A look at aerogel as insulation
aerogel

Synthetically producing amorphous silica gel and then infusing it into a fabric creates what many buyers know as aerogel insulation according to one distributor’s website. Amorphous silica appears on state hazardous substance lists for California and New Jersey. According to the website TeachEngineering,org, Samuel Stephens Kistler invented aerogel in 1931. Not unlike Kistler’s approach to inventing aerogel, some manufacturers today create aerogels by putting together a polymer and solvent, which forms a gel; they then remove the liquid and replace it with air. In some cases, manufacturers use silica, or silicon dioxide, with a solvent to make the gel, extract the fluid and insert carbon dioxide. Some aerogel manufacturers include titanium dioxide TiO2 as an ingredient, which the International Agency for Research on Cancer (IARC) classifies as a Group 2B carcinogen, possibly carcinogenic if inhaled.  A 2002 article from the Archives of Toxicology, titled “Health hazards due to the inhalation of amorphous silica,” notes “Inflammatory responses and emphysema have been described in a number of animal studies, especially in rats and monkeys.”

Some manufacturers of aerogels advocate for their use because they prevent heat transfer and are lightweight. For example, according to ExtremeTech, graphene aerogel is remarkably light, weighing about 160 grams per cubic meter.

According to InspectAPedia.com, the R-Value of aerogel is 10.3 per inch versus rigid fiberglass, which has an R-Value of 4 per inch. The R-Value, or resistance value, of insulation measures to what degree insulation resists the flow of heat through an insulation material. As the R-Value climbs from 0 it signifies that the insulation material is doing a better job of preventing heat transfer, and consequently it’s a more effective barrier.

AEROGEL AS INSULATION

PROS
CONS
Lightweight Potential upper respiratory effects from inhaling and/or handling
R-Value of 10.3/inch Use of PPE required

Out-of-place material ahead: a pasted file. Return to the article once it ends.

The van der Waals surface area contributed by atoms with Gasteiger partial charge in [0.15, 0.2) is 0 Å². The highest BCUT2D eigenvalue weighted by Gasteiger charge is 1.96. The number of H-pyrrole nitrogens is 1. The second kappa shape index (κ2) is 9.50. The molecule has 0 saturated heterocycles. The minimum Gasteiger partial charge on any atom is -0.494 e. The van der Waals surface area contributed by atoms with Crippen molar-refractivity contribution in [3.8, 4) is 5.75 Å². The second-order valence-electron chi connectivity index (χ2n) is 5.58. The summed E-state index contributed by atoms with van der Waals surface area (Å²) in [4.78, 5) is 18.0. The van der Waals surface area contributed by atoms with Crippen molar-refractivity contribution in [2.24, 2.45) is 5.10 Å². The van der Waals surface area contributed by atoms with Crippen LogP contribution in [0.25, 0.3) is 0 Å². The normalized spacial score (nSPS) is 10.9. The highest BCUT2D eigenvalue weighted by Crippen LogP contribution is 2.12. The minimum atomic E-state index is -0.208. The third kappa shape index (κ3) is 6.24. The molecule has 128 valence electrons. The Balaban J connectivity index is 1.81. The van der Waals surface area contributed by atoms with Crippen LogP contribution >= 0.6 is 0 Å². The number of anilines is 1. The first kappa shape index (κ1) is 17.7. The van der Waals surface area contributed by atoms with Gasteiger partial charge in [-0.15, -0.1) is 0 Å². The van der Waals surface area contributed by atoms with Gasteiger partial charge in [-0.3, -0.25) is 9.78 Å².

when handling
K-Factor of .01 Amorphous silica listed as a hazardous substance[1]
Per IARC, aerogel with TiO2 is possibly carcinogenic to humans if inhaled
Emphysema due to inhalation described in animal studies

Some aerogel insulation makers also note the material has a low K-Factor, otherwise known as thermal conductivity. K-Factor is the rate at which heat flows through insulation material. Thermal conductivity as defined by ASTM Standard C168 is “the time rate of steady state heat flow through a unit area of a homogeneous material induced by a unit temperature gradient in a direction perpendicular to that unit area.” To simplify that, K-Factor is measuring the Btus of heat flowing through an inch-thick insulation material each hour across an area one foot by one foot for every degree of Fahrenheit change. Fiberglass has a K-Factor ranging from .22 to .30. By comparison, aerogels can have a K-Factor as low as .01.

Along with aerogel’s publicized benefits, there was a report in March 2015 by the U.S. Department of Health and Human Services in response to concerns from an insulators’ union about exposure to aerogel from handling the material. According to the insulators, they received aerogel insulation on rolls and then moved it to cutting rooms where students practiced measuring, cutting, and wrapping it. The department’s investigators visited the employer’s location in Illinois to analyze airborne exposure and air samples at a training facility where workers were being taught to work with aerogel insulation. What the HHS says it found was “Airborne exposures for amorphous silica approached calculated occupational exposure limits. Most aerogel particles were respirable in size. Many interviewed participants attributed respiratory irritation and very dry skin to handling aerogel insulation. We recommended continued use of personal protective equipment per manufacturer’s safety data sheets to minimize reported health effects.” That said, due to the limited scope of this analysis (i.e., one sample from one instructor providing aerogel instruction), the HHS report states its “results may not be generalizable to other workplace settings.” However, the report also states that employers should “educate staff and students about potential upper respiratory tract irritation and drying effects from prolonged exposure to aerogel insulation.”

[1] 2010 Right to Know Hazardous Substance List, New Jersey Department of Health and Senior Services, CAS 112926-00-8

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